That's not the reason the "old school"(actually new school) is used. It's done that way so that there's a lot of lubrication during the process. The piston needs to be seated against the sleeve, and in that process material is removed from both, generating a lot of heat. And by the way, running out rich at FOT on the box is also heart cycling It, you're supposed to let it cool after each tank. Then you running it rich on the track, without letting it shift, you dont want it to run too fast yet, and you lean it out a bit on each tank
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Old 12-28-2016, 10:29 AM
  #5194  
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Originally Posted by JBSpeed
Folks,
I've been reading up on breaking in my fresh un-factory broken Mito35 (ps, thanks santa!) and can see from the forum 2 clear schools of thought, although some time has passed since updates on the Sir Ron Paris bible. So a question to all the Nova guys, what's the preferred method for the engine considering build quality and materials of the Novas (my first one, been Picco/Reds guy, but felt like trying something new for 2017):

1: "Old School - Run rich on box for multiple tanks" - This method keeps plenty of fuel and oil in the engine during break in to flush engine of the little bits that may have been left after build, but the engineer in me considers this not as sweet a break in as the "new school" heat cycle approach as described in the "break in bible" in this forum. I figure an engine with the quality of a novarossi won't have material left in to worry about (checked, cleaned and flushed).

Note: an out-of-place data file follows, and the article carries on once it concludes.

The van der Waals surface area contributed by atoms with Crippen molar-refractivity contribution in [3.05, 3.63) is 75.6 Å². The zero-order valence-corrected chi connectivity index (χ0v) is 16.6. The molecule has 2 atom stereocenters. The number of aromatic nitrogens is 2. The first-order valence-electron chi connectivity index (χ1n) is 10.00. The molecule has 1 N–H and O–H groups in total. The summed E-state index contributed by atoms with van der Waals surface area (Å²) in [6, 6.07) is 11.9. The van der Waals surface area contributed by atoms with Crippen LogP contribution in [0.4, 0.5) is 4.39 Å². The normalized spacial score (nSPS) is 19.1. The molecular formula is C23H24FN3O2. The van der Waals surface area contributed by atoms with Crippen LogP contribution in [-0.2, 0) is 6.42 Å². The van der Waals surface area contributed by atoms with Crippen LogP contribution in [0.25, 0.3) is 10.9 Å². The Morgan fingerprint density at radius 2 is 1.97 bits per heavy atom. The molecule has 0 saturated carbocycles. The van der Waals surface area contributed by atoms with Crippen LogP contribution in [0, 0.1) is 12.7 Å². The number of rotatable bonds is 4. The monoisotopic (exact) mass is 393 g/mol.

2: "New School - Heat cycle on track" - Appeals to me, takes time, but will end up with a finely honed engine. Your experiences concur?

Any experiences comparing the two on a novarossi?

Final question, running in is in Singapore, it's 35degC (95degF) ambient. Still worth applying heat gun/wife's hairdryer before starting the lump (engine is worth risk of aforementioned wife wrath of stealing hair dryer).

Thanks folks, and all the best for 2017!
The most important thing is to make sure the engine is hot during break in. I've seen many people running in engines that are too rich and cold - this isn't achieving break in at all! I use a 1/10 buggy rear tyre insert to keep the heat in the engine while breaking in.

Just one tank on the box at a slightly higher than normal idle ensuring the engine is reaching at least 75-80 degrees celsius. Then slowly start running the engine in the car. Over the next 8-10 tanks leaning the top needle about 1/8 turn each tank (stop when engine approaches race tune and back it off 1/8 and stay at this setting for the rest of break in). Initially avoid full throttle for the first few tanks and then progressively use more throttle for longer periods. For the final couple of tanks use full throttle for progressively longer periods to full seat the piston in the sleeve at TDC.

Stop and let the engine cool every 2nd tank to heat cycle. You need the engine fairly hot during this process and not excessively rich. Keep the engine at least 80 degrees celsius and towards the end of the process around 100 degrees. Remove the head cover once the engine can sustain at least 80 degrees celsius on its own while running in the airflow.

Final race tune can be achieved at around 12 - 15 tanks depending upon the engine (it'll stop going rich by itself) or around 1.5 hours total time. Remember it is a Novarossi which is generally superior in quality and it does take a long time to properly break in a Novarossi. You may find the engine doesn't actually "drop it's nuts" until the 2 gallon point!